Reardon Farms host Cotton Field Day

Cotton Field Day Reardon Farms

Cotton growers from across the state, nation and the world, gathered in Talwood earlier this week  for the Cotton Field Day and to take a tour of 2015’s Grower of the Year operation, Reardon Farms.

More than 200 turned out, some from as far as China, for a day of presentations, demonstrations and training.

From growers to agronomists to product suppliers to researchers, everyone flocked out to the local industry event organised by Macintyre Valley Cotton Growers’ Association.

Rebecca Fing, local representative for Cotton Australia was especially impressed with guest speaker and former Wallaby Nathan Sharpe who proved a hit with locals.

“We had people from across Goondiwindi travel to us, it was incredible, there were over 200 people there gaining so much information on cotton technology,” Ms Fing says.

“Nathan Sharpe was a hit with everyone and gave a great speech and the presentations from the Grower of the Year recipients were also very interesting.”

Along with the speakers, highlights included training and accreditation of the latest Bollgard III cotton biotechnology, application of drones and plant breeding and satellite technology.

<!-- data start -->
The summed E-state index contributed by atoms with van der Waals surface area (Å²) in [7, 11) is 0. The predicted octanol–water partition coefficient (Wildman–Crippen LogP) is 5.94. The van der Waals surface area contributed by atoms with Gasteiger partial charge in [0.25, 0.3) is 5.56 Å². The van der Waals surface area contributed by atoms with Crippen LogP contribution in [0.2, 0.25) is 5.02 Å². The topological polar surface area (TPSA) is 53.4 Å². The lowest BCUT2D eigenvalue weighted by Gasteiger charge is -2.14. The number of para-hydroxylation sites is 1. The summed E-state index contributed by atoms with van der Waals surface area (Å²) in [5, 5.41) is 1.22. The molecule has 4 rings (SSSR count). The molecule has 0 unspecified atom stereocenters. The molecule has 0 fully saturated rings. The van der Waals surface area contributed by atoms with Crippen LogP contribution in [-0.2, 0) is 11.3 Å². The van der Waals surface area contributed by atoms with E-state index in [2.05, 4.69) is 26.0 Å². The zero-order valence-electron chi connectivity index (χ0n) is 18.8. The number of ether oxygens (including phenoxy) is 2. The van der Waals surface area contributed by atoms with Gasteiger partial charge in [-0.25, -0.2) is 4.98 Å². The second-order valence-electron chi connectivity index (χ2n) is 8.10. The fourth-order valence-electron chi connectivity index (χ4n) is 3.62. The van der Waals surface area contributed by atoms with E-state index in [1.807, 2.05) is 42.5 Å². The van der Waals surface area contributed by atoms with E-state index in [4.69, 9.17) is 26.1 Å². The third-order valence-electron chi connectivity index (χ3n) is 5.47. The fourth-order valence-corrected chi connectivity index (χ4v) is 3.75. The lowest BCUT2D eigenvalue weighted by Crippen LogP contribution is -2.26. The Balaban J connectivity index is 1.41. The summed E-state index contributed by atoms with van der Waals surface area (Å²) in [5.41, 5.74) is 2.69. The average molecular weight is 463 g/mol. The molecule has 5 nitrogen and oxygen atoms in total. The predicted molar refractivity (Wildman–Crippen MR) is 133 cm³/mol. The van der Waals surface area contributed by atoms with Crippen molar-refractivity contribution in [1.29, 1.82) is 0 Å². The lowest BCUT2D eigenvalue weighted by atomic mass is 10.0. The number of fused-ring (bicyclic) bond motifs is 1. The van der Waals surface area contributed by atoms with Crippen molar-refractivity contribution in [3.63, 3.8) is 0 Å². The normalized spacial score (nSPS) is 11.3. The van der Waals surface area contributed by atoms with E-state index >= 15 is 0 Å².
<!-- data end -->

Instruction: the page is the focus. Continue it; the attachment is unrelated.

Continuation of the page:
For Macintyre Valley Cotton Growers’ Association President, Cameron Derbidge, it was all about a glimpse into the award winning operation.

” The real draw card was Reardon Farms. A lot of people just wanted to get out and see just what it goes into achieving the Grower of the Year award,” he says.

“It’s an impressive operation, one of the most impressive in the country.”

Cotton Field Day 1

The team at Reardon Farms attribute their success to teamwork, and it was a key theme throughout the day.

But it wasn’t all just work… those in attendance were sure to remember those closeby who are doing it tough.

Money was raised for both Talwood and Mungindi communities and while donations help, it’s the weather that needs to change if we’re to see another flourishing cotton season.

“Learning about the efficiency and productivity of cotton technology out there is an added bonus, but what we really need now is a flood! Some act of nature to bring the rain back,” Ms Fing explains.

“With cotton season starting to wrap up, I think farmers across the region want to see weather conditions change, we may be addressing the production issues but we can’t control the weather so hopefully the season is good again next time round.”

“But overall, the feedback we got from yesterday was so positive and everyone found the event educational and useful. I thoroughly enjoyed the day.”

All involved wish to thank the sponsors involved in the day for their support and what was yet another very successful field day.

Cotton Field Day 2016